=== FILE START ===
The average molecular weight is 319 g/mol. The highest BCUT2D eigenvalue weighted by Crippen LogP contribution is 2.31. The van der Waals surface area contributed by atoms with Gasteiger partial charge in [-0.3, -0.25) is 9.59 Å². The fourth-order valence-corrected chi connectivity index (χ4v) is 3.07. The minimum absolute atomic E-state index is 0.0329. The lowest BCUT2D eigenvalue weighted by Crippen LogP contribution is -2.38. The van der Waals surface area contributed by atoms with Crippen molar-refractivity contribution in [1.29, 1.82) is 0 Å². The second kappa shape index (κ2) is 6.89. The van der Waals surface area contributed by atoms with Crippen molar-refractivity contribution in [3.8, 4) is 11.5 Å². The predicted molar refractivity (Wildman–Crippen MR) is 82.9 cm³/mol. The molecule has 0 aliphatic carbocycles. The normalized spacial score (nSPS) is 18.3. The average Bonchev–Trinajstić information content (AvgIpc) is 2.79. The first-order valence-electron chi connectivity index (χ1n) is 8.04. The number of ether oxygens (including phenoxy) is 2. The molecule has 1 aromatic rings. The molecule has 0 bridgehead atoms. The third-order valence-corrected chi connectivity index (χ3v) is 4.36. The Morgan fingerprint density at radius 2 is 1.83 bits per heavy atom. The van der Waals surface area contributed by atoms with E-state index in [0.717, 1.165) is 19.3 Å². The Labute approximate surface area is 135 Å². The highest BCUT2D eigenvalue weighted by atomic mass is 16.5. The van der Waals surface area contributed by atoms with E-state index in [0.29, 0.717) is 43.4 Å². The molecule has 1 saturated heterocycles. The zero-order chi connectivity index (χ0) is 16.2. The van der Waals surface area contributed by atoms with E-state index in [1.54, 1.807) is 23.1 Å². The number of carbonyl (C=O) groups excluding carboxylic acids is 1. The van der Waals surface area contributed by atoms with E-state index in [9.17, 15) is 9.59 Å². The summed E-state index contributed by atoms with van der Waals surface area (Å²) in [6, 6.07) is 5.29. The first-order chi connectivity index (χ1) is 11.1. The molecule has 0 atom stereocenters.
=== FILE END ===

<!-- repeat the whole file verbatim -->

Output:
The average molecular weight is 319 g/mol. The highest BCUT2D eigenvalue weighted by Crippen LogP contribution is 2.31. The van der Waals surface area contributed by atoms with Gasteiger partial charge in [-0.3, -0.25) is 9.59 Å². The fourth-order valence-corrected chi connectivity index (χ4v) is 3.07. The minimum absolute atomic E-state index is 0.0329. The lowest BCUT2D eigenvalue weighted by Crippen LogP contribution is -2.38. The van der Waals surface area contributed by atoms with Crippen molar-refractivity contribution in [1.29, 1.82) is 0 Å². The second kappa shape index (κ2) is 6.89. The van der Waals surface area contributed by atoms with Crippen molar-refractivity contribution in [3.8, 4) is 11.5 Å². The predicted molar refractivity (Wildman–Crippen MR) is 82.9 cm³/mol. The molecule has 0 aliphatic carbocycles. The normalized spacial score (nSPS) is 18.3. The average Bonchev–Trinajstić information content (AvgIpc) is 2.79. The first-order valence-electron chi connectivity index (χ1n) is 8.04. The number of ether oxygens (including phenoxy) is 2. The molecule has 1 aromatic rings. The molecule has 0 bridgehead atoms. The third-order valence-corrected chi connectivity index (χ3v) is 4.36. The Morgan fingerprint density at radius 2 is 1.83 bits per heavy atom. The van der Waals surface area contributed by atoms with E-state index in [0.717, 1.165) is 19.3 Å². The Labute approximate surface area is 135 Å². The highest BCUT2D eigenvalue weighted by atomic mass is 16.5. The van der Waals surface area contributed by atoms with E-state index in [0.29, 0.717) is 43.4 Å². The molecule has 1 saturated heterocycles. The zero-order chi connectivity index (χ0) is 16.2. The van der Waals surface area contributed by atoms with E-state index in [1.54, 1.807) is 23.1 Å². The number of carbonyl (C=O) groups excluding carboxylic acids is 1. The van der Waals surface area contributed by atoms with E-state index in [9.17, 15) is 9.59 Å². The summed E-state index contributed by atoms with van der Waals surface area (Å²) in [6, 6.07) is 5.29. The first-order chi connectivity index (χ1) is 11.1. The molecule has 0 atom stereocenters.